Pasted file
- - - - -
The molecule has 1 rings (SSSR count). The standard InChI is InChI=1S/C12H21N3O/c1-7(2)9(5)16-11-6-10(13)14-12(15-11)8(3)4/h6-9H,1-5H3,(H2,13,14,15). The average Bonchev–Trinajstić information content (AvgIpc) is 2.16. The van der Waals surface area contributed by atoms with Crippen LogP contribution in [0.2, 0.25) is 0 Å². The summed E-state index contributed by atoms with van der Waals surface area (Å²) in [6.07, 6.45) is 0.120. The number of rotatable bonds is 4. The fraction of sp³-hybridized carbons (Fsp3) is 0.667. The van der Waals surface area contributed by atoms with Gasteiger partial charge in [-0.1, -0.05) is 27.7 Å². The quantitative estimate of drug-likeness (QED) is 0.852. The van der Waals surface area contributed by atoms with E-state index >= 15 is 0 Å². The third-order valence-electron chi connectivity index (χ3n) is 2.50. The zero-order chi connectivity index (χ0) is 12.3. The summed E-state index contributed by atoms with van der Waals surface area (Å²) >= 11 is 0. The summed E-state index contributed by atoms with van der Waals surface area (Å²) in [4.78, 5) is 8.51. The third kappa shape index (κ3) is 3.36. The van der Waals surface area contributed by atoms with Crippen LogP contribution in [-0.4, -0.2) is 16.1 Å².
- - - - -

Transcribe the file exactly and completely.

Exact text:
The molecule has 1 rings (SSSR count). The standard InChI is InChI=1S/C12H21N3O/c1-7(2)9(5)16-11-6-10(13)14-12(15-11)8(3)4/h6-9H,1-5H3,(H2,13,14,15). The average Bonchev–Trinajstić information content (AvgIpc) is 2.16. The van der Waals surface area contributed by atoms with Crippen LogP contribution in [0.2, 0.25) is 0 Å². The summed E-state index contributed by atoms with van der Waals surface area (Å²) in [6.07, 6.45) is 0.120. The number of rotatable bonds is 4. The fraction of sp³-hybridized carbons (Fsp3) is 0.667. The van der Waals surface area contributed by atoms with Gasteiger partial charge in [-0.1, -0.05) is 27.7 Å². The quantitative estimate of drug-likeness (QED) is 0.852. The van der Waals surface area contributed by atoms with E-state index >= 15 is 0 Å². The third-order valence-electron chi connectivity index (χ3n) is 2.50. The zero-order chi connectivity index (χ0) is 12.3. The summed E-state index contributed by atoms with van der Waals surface area (Å²) >= 11 is 0. The summed E-state index contributed by atoms with van der Waals surface area (Å²) in [4.78, 5) is 8.51. The third kappa shape index (κ3) is 3.36. The van der Waals surface area contributed by atoms with Crippen LogP contribution in [-0.4, -0.2) is 16.1 Å².